TORRANCE (AP) — Three men were fatally shot late Friday and four injured when a brawl at a popular Los Angeles-area bowling alley and karaoke bar erupted into gunfire that had terrified patrons, some children, running for their lives.
Police in the coastal city of Torrance responded shortly after midnight to calls of shots fired at the Gable House Bowl. They found seven people with gunshot wounds.
Three men were pronounced dead at the scene and two were taken to a hospital, Sgt. Ronald Harris said. Two other men were struck by gunfire but “opted to seek their own medical attention.”
Authorities have not identified the victims nor suspects or released details about what led to the shooting. Witnesses said it stemmed from a fight between two large groups.
Dwayne Edwards, 60, of Los Angeles, said he received a call from his nephew that his 28-year-old son, Astin Edwards, was one of those killed. His nephew told him his son was attempting to break up a fight when a gunman “just started unloading.”
“I’m thinking this is a dream and I’ll wake up,” Edwards told the Orange County Register. “He was a good kid. I don’t understand it.”
A grieving mother told KABC-7 her 28-year-old son, Robert Meekins, was also trying to break up the fight and that Meekins and Astin Edwards were friends.
“They were friends, so I know he probably jumped in and helped Astin and whoever he was with … but I don’t think my son deserves to die,” Anglean Hubbard said.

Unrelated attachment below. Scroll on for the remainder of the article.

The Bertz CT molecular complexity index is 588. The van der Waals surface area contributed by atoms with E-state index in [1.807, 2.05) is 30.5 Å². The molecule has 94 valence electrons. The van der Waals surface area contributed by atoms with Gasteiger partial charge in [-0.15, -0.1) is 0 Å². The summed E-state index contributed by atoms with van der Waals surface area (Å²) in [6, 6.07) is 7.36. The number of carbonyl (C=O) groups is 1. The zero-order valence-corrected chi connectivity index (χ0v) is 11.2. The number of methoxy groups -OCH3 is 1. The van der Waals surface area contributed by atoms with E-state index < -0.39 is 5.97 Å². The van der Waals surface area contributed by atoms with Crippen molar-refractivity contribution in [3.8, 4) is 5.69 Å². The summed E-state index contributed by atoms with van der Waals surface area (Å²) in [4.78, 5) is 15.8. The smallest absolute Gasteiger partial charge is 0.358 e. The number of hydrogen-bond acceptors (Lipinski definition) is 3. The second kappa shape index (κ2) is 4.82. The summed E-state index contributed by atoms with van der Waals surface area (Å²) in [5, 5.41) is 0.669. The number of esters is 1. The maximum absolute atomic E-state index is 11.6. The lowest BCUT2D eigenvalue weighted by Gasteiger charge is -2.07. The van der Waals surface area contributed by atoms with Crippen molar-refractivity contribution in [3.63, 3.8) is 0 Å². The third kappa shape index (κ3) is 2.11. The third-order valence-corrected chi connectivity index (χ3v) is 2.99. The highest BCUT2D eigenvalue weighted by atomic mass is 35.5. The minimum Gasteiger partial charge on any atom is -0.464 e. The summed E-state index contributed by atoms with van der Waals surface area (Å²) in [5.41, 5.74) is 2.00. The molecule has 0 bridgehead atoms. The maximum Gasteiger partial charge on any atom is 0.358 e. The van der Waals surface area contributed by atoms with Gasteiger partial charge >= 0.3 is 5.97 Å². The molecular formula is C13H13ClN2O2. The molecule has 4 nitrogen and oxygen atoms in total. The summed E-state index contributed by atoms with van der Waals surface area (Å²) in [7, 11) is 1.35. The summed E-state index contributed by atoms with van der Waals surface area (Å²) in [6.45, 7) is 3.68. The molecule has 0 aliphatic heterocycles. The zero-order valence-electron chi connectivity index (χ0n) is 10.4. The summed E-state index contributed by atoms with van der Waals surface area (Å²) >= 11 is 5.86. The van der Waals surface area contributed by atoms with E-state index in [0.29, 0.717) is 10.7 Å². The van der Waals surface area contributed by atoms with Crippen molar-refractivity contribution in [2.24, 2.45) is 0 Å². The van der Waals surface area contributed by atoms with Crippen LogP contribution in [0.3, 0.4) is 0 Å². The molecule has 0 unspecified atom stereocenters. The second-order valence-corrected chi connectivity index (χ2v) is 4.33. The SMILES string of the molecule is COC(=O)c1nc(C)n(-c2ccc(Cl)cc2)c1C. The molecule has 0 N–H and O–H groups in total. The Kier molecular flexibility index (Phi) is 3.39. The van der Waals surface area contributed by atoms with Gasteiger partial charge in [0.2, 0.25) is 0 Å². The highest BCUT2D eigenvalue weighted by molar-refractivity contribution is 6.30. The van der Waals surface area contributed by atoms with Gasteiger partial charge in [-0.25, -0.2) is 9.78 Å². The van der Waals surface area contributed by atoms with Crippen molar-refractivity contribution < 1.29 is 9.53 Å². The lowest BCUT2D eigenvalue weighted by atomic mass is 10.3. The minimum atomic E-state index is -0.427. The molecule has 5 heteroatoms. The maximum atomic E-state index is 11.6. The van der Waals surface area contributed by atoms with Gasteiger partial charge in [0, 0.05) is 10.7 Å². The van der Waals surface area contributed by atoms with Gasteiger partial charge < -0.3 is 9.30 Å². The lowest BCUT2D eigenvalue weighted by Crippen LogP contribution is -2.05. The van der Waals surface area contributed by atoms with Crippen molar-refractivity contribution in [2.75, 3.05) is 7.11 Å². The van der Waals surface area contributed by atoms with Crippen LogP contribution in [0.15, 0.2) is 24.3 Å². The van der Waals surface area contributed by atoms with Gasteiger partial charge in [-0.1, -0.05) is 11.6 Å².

“My son was a loving person. He loved life, he loved his son, and he loved his family. Nobody can imagine what I’m going through right now,” Hubbard said.
The third victim was 20-year-old Michael Radford, his sister Latrice Dumas told the Torrance Daily Breeze.
“He was happy. He was always a protector,” Dumas said. “That’s how he got into this, he was trying to protect others.”
Wes Hamad, a 29-year-old Torrance resident, said he was at the bowling alley with his 13-year-old niece and cousin when he saw a “huge fight” break out. Hamad said the brawl, which lasted about five minutes, blocked the entrance and spiraled into “complete chaos.”
“I grabbed my niece and started running toward the far end of the bowling alley,” he said. “As we were running, we heard 15 shots.”
As he was leaving, Hamad said he saw a woman weeping over a man who had gunshot wounds to his head and neck.
Damone Thomas was in the karaoke section of the bowling alley, a regular stop for him and his friends after work on Fridays, when people ran in saying there was a shooting. The 30-year-old Los Angeles resident said his friend flipped a table to shield them as they heard gunshots.
Thomas said he didn’t feel scared because he was “just trying to survive.” But when he was driving home, he said he realized how traumatic the situation was and said he hasn’t been able to fall asleep.
“Closing my eyes, all I can see is the women against the wall crying, not knowing what to do,” he said.
Thomas and Hamad said they had never witnessed any violence there in the past. But Hamad said he had stopped going for a while because he heard someone with a gun was recently seen there.
“I definitely won’t be going back anymore,” he added.
In a tweet, California U.S. Sen. Kamala Harris said her heart breaks for the victims.
“We must do more to address gun violence,” she said. “Americans should be able to go to a bowling alley and be safe.”